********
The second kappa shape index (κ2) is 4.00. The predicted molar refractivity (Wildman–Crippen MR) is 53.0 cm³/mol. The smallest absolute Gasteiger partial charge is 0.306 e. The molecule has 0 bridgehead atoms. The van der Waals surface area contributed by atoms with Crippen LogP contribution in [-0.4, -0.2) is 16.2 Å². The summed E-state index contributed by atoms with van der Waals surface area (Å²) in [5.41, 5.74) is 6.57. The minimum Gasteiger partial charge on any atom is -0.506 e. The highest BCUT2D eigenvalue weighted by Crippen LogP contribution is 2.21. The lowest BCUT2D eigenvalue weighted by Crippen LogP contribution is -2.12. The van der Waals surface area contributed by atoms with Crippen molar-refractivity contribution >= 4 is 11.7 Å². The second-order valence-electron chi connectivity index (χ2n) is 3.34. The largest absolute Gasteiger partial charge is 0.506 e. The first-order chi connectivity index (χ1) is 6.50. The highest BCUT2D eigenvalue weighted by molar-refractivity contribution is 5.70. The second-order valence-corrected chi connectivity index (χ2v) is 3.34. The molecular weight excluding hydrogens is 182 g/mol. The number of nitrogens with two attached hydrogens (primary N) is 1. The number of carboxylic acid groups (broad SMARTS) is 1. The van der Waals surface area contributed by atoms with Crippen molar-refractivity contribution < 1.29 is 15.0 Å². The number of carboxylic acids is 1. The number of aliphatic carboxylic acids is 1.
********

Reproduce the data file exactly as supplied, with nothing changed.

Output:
The second kappa shape index (κ2) is 4.00. The predicted molar refractivity (Wildman–Crippen MR) is 53.0 cm³/mol. The smallest absolute Gasteiger partial charge is 0.306 e. The molecule has 0 bridgehead atoms. The van der Waals surface area contributed by atoms with Crippen LogP contribution in [-0.4, -0.2) is 16.2 Å². The summed E-state index contributed by atoms with van der Waals surface area (Å²) in [5.41, 5.74) is 6.57. The minimum Gasteiger partial charge on any atom is -0.506 e. The highest BCUT2D eigenvalue weighted by Crippen LogP contribution is 2.21. The lowest BCUT2D eigenvalue weighted by Crippen LogP contribution is -2.12. The van der Waals surface area contributed by atoms with Crippen molar-refractivity contribution >= 4 is 11.7 Å². The second-order valence-electron chi connectivity index (χ2n) is 3.34. The largest absolute Gasteiger partial charge is 0.506 e. The first-order chi connectivity index (χ1) is 6.50. The highest BCUT2D eigenvalue weighted by molar-refractivity contribution is 5.70. The second-order valence-corrected chi connectivity index (χ2v) is 3.34. The molecular weight excluding hydrogens is 182 g/mol. The number of nitrogens with two attached hydrogens (primary N) is 1. The number of carboxylic acid groups (broad SMARTS) is 1. The van der Waals surface area contributed by atoms with Crippen molar-refractivity contribution < 1.29 is 15.0 Å². The number of carboxylic acids is 1. The number of aliphatic carboxylic acids is 1.